In this sample of subjects seen at ADCs, reverting from MCI back to normal or near-normal cognition a year later was fairly common: 16% reverted to < MCI, only slightly fewer than the 20% who progressed to dementia.
These results are similar to previously reported estimates of the rate of reversion in MCI. For example, in the Nun Study, 14.5% of subjects with MCI returned to normal cognition after 11 years of follow-up.3
Subjects more often stayed in their current cognitive state than transitioned to another, which was observed among the ADC subjects as well. Both studies may have underestimated the proportion of subjects returning to normal cognition, as clinicians are not blinded to previous patient diagnoses; clinicians may be disinclined to assign a diagnosis of normal cognition for a patient previously diagnosed as MCI.
Several characteristics were significantly associated with increased odds of improved cognition approximately 1 year later. These included nonamnestic MCI, especially single-domain; less severe MCI, as described by high MMSE score or low CDR sum-of-boxes score; not having an APOE ϵ4 allele; and the clinical attribution of MCI to a transitory condition, such as underlying medical illness or medication. Each of these characteristics (except attribution to a transitory condition) contributed significantly to a multivariable logistic model predicting reversion, suggesting that each factor is important in its own right. Unfortunately, the large amount of missing data on presumed etiology of MCI precluded more detailed analysis of the possible importance of that factor.
The survival analysis results from this study strongly suggested that patients who meet criteria for MCI and then improve remain at increased risk for retransitioning to MCI or dementia over the longer term. This finding held true even after controlling for several covariates associated with cognitive decline. One explanation may be that cognition often varies within individuals over time, so a patient who is just over the threshold to qualify as having MCI may later drop below that threshold if the timing of the next follow-up visit happens to fall during a period of relatively better cognition. Meanwhile, the underlying neurodegenerative process that accounted for the first episode of MCI may remain active and lead to long-term cognitive decline despite day-to-day fluctuations. Likewise, measurement error is inescapable in assessment of cognitive function and may also contribute to variation in classification of a patient's cognitive state over time.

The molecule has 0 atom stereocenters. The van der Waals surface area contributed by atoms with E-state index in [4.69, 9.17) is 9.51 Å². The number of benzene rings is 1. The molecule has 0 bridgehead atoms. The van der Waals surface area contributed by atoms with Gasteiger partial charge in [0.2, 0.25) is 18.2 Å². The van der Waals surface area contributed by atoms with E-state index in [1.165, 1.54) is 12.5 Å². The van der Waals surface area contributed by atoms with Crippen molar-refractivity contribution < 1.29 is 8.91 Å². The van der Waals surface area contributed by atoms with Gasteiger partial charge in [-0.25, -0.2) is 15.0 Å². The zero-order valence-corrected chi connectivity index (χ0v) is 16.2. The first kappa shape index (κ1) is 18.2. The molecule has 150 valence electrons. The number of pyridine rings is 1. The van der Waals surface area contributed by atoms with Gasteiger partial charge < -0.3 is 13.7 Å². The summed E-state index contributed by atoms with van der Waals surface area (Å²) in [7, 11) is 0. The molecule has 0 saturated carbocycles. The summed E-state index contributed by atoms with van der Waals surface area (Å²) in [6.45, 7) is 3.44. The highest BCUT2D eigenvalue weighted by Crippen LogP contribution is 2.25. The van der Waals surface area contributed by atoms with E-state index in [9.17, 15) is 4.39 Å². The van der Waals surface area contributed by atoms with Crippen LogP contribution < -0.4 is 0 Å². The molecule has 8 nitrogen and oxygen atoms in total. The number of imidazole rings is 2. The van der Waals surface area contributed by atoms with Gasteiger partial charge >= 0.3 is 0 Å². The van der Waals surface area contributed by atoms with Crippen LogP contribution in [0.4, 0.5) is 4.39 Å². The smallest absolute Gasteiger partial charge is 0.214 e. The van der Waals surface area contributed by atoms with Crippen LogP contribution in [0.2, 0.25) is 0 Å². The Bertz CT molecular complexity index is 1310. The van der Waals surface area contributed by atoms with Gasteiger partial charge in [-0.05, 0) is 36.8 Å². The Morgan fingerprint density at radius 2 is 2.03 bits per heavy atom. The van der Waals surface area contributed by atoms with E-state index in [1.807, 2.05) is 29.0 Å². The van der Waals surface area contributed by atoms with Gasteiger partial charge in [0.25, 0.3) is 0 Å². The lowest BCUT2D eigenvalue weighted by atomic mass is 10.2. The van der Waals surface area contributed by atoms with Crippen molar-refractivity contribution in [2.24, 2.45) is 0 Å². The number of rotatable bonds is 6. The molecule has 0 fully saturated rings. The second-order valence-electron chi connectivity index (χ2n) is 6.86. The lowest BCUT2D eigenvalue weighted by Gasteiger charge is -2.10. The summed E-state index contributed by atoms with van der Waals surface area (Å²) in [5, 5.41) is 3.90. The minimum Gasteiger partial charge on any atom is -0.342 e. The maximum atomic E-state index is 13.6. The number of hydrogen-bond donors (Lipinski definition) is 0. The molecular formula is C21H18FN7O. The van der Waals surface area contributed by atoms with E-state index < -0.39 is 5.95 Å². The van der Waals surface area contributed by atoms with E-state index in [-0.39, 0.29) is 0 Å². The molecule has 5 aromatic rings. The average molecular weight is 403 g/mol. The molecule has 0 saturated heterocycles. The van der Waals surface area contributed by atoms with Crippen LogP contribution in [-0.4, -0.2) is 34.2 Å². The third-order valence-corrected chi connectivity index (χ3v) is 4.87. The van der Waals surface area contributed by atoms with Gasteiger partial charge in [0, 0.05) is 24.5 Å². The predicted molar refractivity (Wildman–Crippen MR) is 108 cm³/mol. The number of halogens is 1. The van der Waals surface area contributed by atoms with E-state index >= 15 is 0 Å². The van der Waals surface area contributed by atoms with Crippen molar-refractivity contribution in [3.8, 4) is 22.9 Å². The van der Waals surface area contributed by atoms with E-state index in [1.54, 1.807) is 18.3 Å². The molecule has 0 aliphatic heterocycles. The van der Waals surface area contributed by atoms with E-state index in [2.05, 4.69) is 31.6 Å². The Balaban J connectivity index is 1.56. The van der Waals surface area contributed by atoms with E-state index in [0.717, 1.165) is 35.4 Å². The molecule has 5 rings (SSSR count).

This study had several strengths, including a large sample size, availability of many demographic and clinical characteristics from standardized assessments, and wide geographic scope; however, there were also some limitations. First, we were unable to distinguish reliably between normal cognition and “impaired, not MCI” at the follow-up visit, because of the inconsistent use of the latter category among the ADCs. As noted above, there was also a high frequency of missing data on the presumed MCI etiology at the first visit, as well as on APOE genotype. In addition, ADC subjects constitute a large multicenter case series, not a truly population-based sample; thus, the generalizability of results from ADC subjects to other clinical populations is unknown. Finally, we performed many tests of significance in this analysis, which increases the chance of a Type I error: falsely rejecting the null hypothesis that there is no association between the risk factor and the probability of reversion.
These findings contribute to a dilemma for clinicians who care for patients with MCI. As new treatments of the underlying neurodegenerative process are developed, it will be of critical importance to select candidates for trials who are most likely to be in the early stages of neurodegeneration. Patients with a high likelihood of reverting to normal or near-normal cognition on their own may reap little benefit from antidementia treatments while still being exposed to side effects, risks, and costs. Also, enrolling trial participants who are unlikely to have the targeted disease could affect the results of the trial in terms of both efficacy and risk. Conversely, patients who do revert to normal cognition may experience only a temporary remission of cognitive impairment.
To help resolve this dilemma, we hope that future research may be able to identify a subset of patients with MCI who are likely to recover and not relapse and who thus could be spared unnecessary antidementia treatments.